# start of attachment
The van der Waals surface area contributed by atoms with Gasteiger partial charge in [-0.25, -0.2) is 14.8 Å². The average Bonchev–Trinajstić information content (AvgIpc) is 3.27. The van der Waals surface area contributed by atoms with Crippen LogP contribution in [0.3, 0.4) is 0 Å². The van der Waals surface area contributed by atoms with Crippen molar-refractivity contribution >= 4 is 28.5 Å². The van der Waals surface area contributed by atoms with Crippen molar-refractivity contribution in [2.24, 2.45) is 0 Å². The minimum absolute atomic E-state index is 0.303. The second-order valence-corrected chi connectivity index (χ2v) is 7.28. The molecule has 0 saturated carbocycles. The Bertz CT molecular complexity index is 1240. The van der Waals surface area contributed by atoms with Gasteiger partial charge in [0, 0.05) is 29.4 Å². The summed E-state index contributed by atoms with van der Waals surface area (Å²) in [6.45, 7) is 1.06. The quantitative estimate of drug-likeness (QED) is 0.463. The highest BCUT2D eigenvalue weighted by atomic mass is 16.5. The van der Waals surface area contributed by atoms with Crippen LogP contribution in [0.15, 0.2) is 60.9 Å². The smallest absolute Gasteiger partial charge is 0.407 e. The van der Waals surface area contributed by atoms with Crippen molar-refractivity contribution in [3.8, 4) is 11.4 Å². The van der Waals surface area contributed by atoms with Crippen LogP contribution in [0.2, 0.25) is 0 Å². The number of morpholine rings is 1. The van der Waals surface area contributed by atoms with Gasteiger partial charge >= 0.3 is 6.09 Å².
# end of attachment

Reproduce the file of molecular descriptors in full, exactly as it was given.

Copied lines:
The van der Waals surface area contributed by atoms with Gasteiger partial charge in [-0.25, -0.2) is 14.8 Å². The average Bonchev–Trinajstić information content (AvgIpc) is 3.27. The van der Waals surface area contributed by atoms with Crippen LogP contribution in [0.3, 0.4) is 0 Å². The van der Waals surface area contributed by atoms with Crippen molar-refractivity contribution >= 4 is 28.5 Å². The van der Waals surface area contributed by atoms with Crippen molar-refractivity contribution in [2.24, 2.45) is 0 Å². The minimum absolute atomic E-state index is 0.303. The second-order valence-corrected chi connectivity index (χ2v) is 7.28. The molecule has 0 saturated carbocycles. The Bertz CT molecular complexity index is 1240. The van der Waals surface area contributed by atoms with Gasteiger partial charge in [0, 0.05) is 29.4 Å². The summed E-state index contributed by atoms with van der Waals surface area (Å²) in [6.45, 7) is 1.06. The quantitative estimate of drug-likeness (QED) is 0.463. The highest BCUT2D eigenvalue weighted by atomic mass is 16.5. The van der Waals surface area contributed by atoms with Crippen LogP contribution in [0.15, 0.2) is 60.9 Å². The smallest absolute Gasteiger partial charge is 0.407 e. The van der Waals surface area contributed by atoms with Crippen molar-refractivity contribution in [3.8, 4) is 11.4 Å². The van der Waals surface area contributed by atoms with Crippen LogP contribution in [0.2, 0.25) is 0 Å². The number of morpholine rings is 1. The van der Waals surface area contributed by atoms with Gasteiger partial charge >= 0.3 is 6.09 Å².